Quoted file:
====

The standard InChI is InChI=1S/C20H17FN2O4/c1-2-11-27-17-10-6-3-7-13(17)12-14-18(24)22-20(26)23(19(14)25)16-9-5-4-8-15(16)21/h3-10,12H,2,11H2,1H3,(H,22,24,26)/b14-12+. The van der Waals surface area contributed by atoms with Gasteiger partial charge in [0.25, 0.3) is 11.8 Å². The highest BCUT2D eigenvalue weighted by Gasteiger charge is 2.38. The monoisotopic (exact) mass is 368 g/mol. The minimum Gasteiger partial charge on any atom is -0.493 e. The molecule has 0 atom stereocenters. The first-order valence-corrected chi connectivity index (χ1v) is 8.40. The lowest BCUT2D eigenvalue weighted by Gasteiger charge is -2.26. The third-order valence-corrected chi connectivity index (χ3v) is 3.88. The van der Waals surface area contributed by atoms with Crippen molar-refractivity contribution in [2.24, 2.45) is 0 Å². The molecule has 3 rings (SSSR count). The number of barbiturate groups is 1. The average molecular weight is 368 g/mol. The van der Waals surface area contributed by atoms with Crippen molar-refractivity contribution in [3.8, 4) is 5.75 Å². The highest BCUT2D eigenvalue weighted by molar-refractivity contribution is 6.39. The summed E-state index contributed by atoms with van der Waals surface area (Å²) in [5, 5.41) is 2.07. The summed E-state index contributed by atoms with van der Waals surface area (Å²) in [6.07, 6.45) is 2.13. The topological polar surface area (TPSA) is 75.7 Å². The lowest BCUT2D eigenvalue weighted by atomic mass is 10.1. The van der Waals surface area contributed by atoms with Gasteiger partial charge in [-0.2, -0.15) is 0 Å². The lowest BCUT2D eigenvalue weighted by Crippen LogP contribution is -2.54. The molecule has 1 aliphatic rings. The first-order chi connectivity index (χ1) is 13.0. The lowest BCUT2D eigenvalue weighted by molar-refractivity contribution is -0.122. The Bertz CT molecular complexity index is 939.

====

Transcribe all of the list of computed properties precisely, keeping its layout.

The standard InChI is InChI=1S/C20H17FN2O4/c1-2-11-27-17-10-6-3-7-13(17)12-14-18(24)22-20(26)23(19(14)25)16-9-5-4-8-15(16)21/h3-10,12H,2,11H2,1H3,(H,22,24,26)/b14-12+. The van der Waals surface area contributed by atoms with Gasteiger partial charge in [0.25, 0.3) is 11.8 Å². The highest BCUT2D eigenvalue weighted by Gasteiger charge is 2.38. The monoisotopic (exact) mass is 368 g/mol. The minimum Gasteiger partial charge on any atom is -0.493 e. The molecule has 0 atom stereocenters. The first-order valence-corrected chi connectivity index (χ1v) is 8.40. The lowest BCUT2D eigenvalue weighted by Gasteiger charge is -2.26. The third-order valence-corrected chi connectivity index (χ3v) is 3.88. The van der Waals surface area contributed by atoms with Crippen molar-refractivity contribution in [2.24, 2.45) is 0 Å². The molecule has 3 rings (SSSR count). The number of barbiturate groups is 1. The average molecular weight is 368 g/mol. The van der Waals surface area contributed by atoms with Crippen molar-refractivity contribution in [3.8, 4) is 5.75 Å². The highest BCUT2D eigenvalue weighted by molar-refractivity contribution is 6.39. The summed E-state index contributed by atoms with van der Waals surface area (Å²) in [5, 5.41) is 2.07. The summed E-state index contributed by atoms with van der Waals surface area (Å²) in [6.07, 6.45) is 2.13. The topological polar surface area (TPSA) is 75.7 Å². The lowest BCUT2D eigenvalue weighted by atomic mass is 10.1. The van der Waals surface area contributed by atoms with Gasteiger partial charge in [-0.2, -0.15) is 0 Å². The lowest BCUT2D eigenvalue weighted by Crippen LogP contribution is -2.54. The molecule has 1 aliphatic rings. The first-order chi connectivity index (χ1) is 13.0. The lowest BCUT2D eigenvalue weighted by molar-refractivity contribution is -0.122. The Bertz CT molecular complexity index is 939.